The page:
COLUMN: Does bashing insurers still work with voters? Ad makers hope so
Sep 29, 2008
Orlando Sentinel--September 28, 2008
Aaron Deslatte | Capitol View
Florida politicos are dusting off their insurance-bashing TV commercials this campaign season, demonstrating yet again that villains and cash cows can be one and the same.
Florida Democrats have bought TV time to hang the “industry lackey” label on Republican Belinda Ortiz, who is challenging Orlando state Sen. Gary Siplin for his seat.
Her crime: being bankrolled by “tens of thousands of dollars” from insurance interests (though records show she’s gotten almost no insurance money).
A few short weeks ago, Florida’s trial lawyers were trying to take out Siplin in the primary by painting him as a sellout to insurance companies because he backed their bills.
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Meantime, Democrats have labeled incoming Senate President Jeff Atwater, R-North Palm Beach, the “biggest insurance hypocrite in Florida” for claiming to be tough on the industry after taking money and voting for their bills.
Atwater, a banker who has raised $2.2 million for his re-election, was forced to respond with an ad confessing that “insurance companies once supported me. They don’t anymore.”
But insurers of all stripes — from property and casualty, to health, annuity and auto — still permeate state politics.
This year, insurers and agents have contributed more than $1 million of the $12.7 million collected by the committee that the Florida Democratic Party is using to pay for the Ortiz and Atwater ads.
The industry has given at least another $1 million to state candidates in both parties, campaign records show. And it gave at least $2.1 million of the $28.8 million the Florida Republican Party has raised this year.
Companies such as St. Paul, USAA, Humana, Allstate, Federated Insurance and hundreds more also have funneled $2.1 million into other political committees in Florida during the past 20 months, state campaign records show.
“The insurance industry gave the [Democrats] a huge whack of cash. They’re ramping their hypocrisy score through the roof,” said Rick Wilson, Atwater’s political consultant.
Sighed Gary Landry, a lobbyist with the Florida Insurance Council, which represents the industry in Tallahassee, “The industry is an easy whipping boy.”
Indeed it is.
In 2006, candidates from Gov. Charlie Crist on down castigated insurers for big homeowners rate hikes that followed billions of losses in the 2004 and 2005 hurricane seasons. They stirred up so much consumer outrage they had to convene a special session in early 2007 to “fix” the problem.
Landry and other industry insiders say Florida political consultants are still tempted to capitalize on anti-insurance angst, even though polling suggests voters this year are more concerned with gas prices and the economy.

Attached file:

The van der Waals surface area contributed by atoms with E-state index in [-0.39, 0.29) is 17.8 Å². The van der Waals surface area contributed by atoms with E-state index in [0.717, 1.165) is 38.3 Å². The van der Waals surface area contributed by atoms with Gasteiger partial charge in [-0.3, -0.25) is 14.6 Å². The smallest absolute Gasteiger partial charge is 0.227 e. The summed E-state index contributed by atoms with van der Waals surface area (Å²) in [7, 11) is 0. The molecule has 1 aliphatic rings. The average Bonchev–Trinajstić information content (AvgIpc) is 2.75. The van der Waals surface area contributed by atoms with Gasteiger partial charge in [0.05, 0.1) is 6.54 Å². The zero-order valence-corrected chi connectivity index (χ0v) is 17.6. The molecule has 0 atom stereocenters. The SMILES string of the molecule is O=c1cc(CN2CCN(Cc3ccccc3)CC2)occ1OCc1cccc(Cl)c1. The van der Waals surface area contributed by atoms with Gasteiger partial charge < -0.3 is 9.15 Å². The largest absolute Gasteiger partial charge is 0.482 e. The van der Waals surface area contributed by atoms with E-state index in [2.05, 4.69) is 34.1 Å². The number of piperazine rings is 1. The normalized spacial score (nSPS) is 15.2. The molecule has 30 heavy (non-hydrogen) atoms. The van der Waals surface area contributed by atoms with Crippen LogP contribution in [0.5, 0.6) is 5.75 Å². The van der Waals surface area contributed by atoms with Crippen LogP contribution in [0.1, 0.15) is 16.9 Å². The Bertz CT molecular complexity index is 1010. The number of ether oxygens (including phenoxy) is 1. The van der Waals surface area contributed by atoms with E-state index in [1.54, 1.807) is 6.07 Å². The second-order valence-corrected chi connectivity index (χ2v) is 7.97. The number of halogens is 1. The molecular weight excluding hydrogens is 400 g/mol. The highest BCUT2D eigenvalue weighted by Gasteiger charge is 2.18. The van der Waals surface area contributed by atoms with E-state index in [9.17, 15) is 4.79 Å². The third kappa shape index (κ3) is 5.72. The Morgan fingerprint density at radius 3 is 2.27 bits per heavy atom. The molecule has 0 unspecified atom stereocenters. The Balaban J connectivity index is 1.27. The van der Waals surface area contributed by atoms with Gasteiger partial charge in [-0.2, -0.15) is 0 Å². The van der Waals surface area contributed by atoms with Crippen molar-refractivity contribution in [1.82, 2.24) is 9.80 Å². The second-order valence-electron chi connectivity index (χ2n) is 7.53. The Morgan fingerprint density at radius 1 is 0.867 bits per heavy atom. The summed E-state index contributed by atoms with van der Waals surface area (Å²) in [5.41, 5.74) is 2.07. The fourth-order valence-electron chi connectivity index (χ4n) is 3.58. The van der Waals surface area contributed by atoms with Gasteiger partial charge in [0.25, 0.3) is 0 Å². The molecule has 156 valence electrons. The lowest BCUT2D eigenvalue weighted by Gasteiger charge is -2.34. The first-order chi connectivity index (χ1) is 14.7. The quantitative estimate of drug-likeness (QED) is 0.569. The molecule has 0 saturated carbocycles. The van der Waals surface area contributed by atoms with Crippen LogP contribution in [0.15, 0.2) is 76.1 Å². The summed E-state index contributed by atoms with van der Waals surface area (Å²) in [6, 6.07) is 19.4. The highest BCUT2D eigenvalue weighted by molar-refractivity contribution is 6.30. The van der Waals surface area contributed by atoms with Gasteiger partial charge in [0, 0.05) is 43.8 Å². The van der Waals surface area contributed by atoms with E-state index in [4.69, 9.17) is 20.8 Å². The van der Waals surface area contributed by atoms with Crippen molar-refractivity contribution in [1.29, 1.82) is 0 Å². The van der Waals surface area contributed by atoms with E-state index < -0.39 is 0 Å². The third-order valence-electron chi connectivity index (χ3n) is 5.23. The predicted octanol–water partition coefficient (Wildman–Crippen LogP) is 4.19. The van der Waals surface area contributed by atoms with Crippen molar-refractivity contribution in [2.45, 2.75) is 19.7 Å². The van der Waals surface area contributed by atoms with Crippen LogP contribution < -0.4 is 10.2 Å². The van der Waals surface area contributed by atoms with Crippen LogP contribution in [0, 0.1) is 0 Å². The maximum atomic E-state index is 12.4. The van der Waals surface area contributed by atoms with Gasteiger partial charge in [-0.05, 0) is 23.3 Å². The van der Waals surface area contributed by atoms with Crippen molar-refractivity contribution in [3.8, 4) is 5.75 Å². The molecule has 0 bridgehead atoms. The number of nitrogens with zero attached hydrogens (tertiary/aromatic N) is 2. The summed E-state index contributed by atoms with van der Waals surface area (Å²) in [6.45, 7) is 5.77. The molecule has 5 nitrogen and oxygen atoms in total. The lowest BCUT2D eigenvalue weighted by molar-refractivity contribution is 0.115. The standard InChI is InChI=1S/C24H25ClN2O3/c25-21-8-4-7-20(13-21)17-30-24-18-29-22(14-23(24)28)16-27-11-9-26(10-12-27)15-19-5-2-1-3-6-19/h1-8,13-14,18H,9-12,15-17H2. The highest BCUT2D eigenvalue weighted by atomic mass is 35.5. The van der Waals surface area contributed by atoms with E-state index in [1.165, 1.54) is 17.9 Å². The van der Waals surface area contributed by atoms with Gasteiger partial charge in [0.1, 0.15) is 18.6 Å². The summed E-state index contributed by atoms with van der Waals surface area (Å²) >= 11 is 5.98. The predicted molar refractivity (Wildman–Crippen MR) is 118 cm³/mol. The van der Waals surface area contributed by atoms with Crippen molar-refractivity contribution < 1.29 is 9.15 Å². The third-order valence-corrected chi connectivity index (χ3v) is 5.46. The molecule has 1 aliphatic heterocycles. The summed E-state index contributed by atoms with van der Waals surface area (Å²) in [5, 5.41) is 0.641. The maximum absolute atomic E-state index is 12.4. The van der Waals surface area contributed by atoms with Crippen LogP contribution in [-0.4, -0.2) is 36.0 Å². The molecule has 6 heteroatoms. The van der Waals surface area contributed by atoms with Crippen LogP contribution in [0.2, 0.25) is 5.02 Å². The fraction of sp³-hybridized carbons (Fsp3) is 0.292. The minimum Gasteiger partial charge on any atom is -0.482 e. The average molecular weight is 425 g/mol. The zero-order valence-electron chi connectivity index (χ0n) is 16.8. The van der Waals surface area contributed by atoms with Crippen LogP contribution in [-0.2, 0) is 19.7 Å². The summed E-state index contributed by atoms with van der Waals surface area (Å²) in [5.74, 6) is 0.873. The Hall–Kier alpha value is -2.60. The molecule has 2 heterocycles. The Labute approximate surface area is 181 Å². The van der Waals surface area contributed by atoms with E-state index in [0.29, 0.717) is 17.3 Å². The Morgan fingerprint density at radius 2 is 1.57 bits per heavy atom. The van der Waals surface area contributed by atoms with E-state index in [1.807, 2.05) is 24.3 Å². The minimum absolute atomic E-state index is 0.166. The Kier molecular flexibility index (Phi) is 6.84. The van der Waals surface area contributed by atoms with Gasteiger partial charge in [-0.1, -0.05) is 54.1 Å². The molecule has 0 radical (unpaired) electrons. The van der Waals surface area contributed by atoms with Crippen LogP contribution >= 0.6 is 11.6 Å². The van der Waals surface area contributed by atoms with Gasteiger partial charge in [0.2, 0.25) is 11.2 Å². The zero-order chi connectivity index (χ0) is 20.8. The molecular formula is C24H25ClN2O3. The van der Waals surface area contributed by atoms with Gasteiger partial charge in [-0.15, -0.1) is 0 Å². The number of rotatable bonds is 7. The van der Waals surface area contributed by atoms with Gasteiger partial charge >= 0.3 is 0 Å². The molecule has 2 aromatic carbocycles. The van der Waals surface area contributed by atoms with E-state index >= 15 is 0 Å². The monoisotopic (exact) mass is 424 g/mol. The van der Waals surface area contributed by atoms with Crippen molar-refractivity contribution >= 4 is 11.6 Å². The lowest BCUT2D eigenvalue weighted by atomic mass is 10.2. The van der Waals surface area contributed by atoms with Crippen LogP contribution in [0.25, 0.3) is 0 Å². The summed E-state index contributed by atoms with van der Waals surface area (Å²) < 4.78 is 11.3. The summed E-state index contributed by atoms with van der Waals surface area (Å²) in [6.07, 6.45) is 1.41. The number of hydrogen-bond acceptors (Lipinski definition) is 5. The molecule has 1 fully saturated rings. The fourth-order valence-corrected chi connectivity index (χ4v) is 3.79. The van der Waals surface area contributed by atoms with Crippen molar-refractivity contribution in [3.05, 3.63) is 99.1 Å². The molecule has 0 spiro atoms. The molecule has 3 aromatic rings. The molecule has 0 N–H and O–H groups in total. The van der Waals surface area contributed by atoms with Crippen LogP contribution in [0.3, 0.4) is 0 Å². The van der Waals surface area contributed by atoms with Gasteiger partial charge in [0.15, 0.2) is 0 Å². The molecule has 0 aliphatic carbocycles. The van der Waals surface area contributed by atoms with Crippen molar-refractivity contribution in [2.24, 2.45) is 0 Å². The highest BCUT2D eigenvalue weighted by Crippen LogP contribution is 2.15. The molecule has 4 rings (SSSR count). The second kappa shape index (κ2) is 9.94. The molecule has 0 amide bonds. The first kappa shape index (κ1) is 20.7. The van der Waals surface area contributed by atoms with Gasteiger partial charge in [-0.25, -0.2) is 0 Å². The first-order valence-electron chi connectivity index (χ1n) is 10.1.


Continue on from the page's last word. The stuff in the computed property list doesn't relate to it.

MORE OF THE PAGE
State regulators say homeowner premiums have dropped about 16 percent on average compared to two years ago, thanks to the huge financial risk Crist and the Legislature heaped on taxpayers by guaranteeing more backup coverage to the companies.
Last spring, insurers almost coaxed the Legislature to scale back some of that risk and will try again next year.
Michael Colodny, a Fort Lauderdale lobbyist for the Florida Property and Casualty Association, said the industry is staying focused on improving the business climate in Florida and not dwelling on campaign tactics — even though those tactics are financed in part by the industry’s dollars.
“The people involved in these legislative races are very smart people,” he said. “The political rhetoric will pass, and we’ll all hopefully move forward.”
Pigskin and party-building
Florida legislative leaders haven’t let bad football stand in the way of a good fundraiser. Despite Florida State’s miserable performance last week against Wake Forest, both parties used Saturday’s FSU-Colorado game in Jacksonville Municipal Stadium to raise coin.
Incoming House Democratic Leader Franklin Sands of Westin led a “road trip” fundraiser that provided round-trip bus transportation from Tallahassee, a pregame tailgate party and one ticket for a cool $2,500.
House Speaker-designate Ray Sansom, R-Destin, and Winter Park Rep. Dean Cannon organized a two-day fundraising trip to Saturday’s game and today’s Jacksonville Jaguars- Houston Texans NFL contest.
And Democrats will be at today’s Green Bay-Tampa Bay Bucs game at Raymond James Stadium.
Cannon, Sansom and company also had cash calls at the private Governor’s Club in Tallahassee last week for Brevard House District 31 candidate John Tobia and Osceola County Republican Mike Horner, who’s running to replace St. Cloud Rep. Frank Attkisson.